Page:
Alley proposal nixed

by Elizabeth Cook

Pedestrians can still walk in alleys after weeks of discussion between residents and Minneapolis City Council members.

The council voted 10-3 Friday to reject a proposed ordinance that would restrict alleys to property owners and city workers.

Ward 6 council member Robert Lilligren sponsored the proposal to restrict alley access to residents, emergency and public services and invitees.

According to the proposal, Lilligren created the ordinance to protect pedestrians from motor vehicles and to reduce crime. The proposal was similar to a Minneapolis ordinance already that limits vehicle alley access to residents.

According to the proposal, no other cities in the country have similar laws.

Cam Gordon, Ward 2 council member who represents the University area, said he was against the ordinance because it could cause profiling, separation of community and it would create more work, rather than deter crime.

“It moves us in the wrong direction,” he said. “I don’t want to privatize more on public spaces.”

The city should keep alleys open and do more community policing, Gordon said.

For many criminals in Minneapolis, he said, an alley citation wouldn’t make a difference in their behavior.

During the City Council meeting, Gordon said the ordinance would be another tool police could misuse to target people who aren’t part of the “dominant culture.”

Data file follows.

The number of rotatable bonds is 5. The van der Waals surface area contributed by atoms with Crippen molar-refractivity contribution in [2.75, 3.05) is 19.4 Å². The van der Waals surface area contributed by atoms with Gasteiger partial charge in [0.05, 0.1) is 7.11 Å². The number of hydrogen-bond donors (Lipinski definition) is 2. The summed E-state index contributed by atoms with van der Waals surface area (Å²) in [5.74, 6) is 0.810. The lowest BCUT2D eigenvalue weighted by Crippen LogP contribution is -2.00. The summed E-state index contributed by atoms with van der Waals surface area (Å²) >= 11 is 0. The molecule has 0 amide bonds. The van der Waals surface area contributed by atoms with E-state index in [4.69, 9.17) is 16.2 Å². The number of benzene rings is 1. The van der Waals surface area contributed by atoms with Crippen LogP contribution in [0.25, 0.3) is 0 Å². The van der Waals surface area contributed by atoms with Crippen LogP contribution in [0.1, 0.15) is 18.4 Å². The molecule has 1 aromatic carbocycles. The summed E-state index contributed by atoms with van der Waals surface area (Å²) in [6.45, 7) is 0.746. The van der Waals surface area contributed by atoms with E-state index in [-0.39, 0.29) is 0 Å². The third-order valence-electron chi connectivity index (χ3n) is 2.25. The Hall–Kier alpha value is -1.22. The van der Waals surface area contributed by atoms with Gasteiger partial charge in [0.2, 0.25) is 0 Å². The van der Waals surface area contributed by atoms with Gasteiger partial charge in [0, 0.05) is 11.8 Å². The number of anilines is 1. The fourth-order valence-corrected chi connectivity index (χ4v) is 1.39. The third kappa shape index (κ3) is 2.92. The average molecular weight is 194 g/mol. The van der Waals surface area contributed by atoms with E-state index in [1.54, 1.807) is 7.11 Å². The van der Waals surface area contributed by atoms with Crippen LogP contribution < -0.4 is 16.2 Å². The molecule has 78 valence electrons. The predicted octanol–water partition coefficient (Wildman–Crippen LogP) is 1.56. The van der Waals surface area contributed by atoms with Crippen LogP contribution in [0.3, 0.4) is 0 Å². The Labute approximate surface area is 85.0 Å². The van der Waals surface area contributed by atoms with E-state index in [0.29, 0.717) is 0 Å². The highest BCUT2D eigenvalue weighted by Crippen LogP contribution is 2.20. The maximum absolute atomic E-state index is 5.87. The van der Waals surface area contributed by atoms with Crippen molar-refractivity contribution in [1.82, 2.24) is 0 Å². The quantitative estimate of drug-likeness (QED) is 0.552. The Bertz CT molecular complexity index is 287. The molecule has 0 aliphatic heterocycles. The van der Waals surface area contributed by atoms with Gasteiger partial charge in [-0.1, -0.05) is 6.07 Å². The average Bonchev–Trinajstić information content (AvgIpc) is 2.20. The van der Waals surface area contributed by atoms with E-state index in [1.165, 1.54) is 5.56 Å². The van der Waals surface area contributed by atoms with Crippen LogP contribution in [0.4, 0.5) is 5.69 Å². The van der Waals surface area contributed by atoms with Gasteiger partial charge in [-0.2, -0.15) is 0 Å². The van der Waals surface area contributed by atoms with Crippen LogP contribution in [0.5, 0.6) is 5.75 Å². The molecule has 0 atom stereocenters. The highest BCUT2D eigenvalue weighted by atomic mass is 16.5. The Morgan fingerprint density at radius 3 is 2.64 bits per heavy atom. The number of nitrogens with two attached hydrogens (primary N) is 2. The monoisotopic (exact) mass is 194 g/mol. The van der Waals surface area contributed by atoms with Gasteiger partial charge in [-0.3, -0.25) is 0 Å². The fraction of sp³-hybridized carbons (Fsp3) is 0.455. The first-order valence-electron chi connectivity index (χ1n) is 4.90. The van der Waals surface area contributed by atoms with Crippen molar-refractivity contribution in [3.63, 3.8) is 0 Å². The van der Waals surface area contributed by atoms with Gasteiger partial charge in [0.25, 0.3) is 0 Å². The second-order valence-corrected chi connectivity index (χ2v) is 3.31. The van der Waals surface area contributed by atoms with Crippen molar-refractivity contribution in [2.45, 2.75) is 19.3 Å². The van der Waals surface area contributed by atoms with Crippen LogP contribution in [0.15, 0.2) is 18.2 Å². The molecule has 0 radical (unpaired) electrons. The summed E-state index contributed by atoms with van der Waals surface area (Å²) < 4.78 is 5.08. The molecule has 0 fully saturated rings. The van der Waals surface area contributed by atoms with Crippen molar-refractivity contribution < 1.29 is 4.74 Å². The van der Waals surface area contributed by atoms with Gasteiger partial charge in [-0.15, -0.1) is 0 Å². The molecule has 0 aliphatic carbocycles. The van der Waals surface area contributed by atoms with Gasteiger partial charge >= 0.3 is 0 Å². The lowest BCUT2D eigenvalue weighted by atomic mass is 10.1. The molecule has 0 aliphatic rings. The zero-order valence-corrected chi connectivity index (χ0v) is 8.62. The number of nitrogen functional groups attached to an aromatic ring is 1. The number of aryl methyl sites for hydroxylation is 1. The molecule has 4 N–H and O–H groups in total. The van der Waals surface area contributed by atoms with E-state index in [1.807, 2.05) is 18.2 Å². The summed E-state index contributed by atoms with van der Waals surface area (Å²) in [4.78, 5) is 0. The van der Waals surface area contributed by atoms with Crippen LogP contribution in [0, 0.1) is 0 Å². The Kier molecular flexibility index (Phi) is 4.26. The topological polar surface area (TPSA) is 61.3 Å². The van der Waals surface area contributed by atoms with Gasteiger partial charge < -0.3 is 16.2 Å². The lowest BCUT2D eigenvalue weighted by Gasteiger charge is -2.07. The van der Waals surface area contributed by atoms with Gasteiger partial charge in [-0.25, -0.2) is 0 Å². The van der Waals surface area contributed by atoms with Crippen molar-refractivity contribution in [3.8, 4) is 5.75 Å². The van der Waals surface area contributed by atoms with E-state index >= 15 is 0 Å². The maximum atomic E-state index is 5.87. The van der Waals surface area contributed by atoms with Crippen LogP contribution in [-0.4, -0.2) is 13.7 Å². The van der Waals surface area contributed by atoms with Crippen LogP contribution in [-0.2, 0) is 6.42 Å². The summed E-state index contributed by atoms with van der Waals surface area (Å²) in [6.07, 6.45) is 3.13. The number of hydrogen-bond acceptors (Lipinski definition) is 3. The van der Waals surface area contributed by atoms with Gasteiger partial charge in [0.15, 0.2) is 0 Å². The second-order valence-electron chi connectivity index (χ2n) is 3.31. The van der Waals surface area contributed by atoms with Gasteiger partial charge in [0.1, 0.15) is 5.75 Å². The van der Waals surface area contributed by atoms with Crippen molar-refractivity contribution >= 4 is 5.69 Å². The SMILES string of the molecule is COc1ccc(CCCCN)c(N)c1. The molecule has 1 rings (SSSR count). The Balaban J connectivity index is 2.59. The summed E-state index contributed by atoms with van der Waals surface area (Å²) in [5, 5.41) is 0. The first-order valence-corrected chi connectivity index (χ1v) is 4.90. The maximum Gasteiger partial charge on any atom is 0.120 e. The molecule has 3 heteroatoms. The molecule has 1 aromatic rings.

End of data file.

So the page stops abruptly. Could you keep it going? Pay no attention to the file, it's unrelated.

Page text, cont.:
“We should only make a law when it applies to everybody,” he said.

English and philosophy sophomore Sara Mickelson said racial profiling already is a problem in airports and the ordinance would make alleys acceptable for it.

“I definitely think it could perpetuate more profiling on race or class,” she said.

She said the idea of banning alley use seems “ridiculous.”

“I don’t hear about a lot of alleyway crime,” she said.

Ward 5 council member Don Samuels voted for the ordinance because the alleys in his neighborhood are hot spots for drugs and prostitution.

He said some council members focused on alleys in their safer neighborhoods and didn’t consider what happens in his north Minneapolis neighborhood.

University sophomore Stephanie Karker said it’s a good idea to stop alley crime, but she didn’t agree with the proposal.

She said that even though the proposal was extreme, she knows alleys can be dangerous.

“I wouldn’t walk through an alleyway anyways,” she said. “It’s creepy.”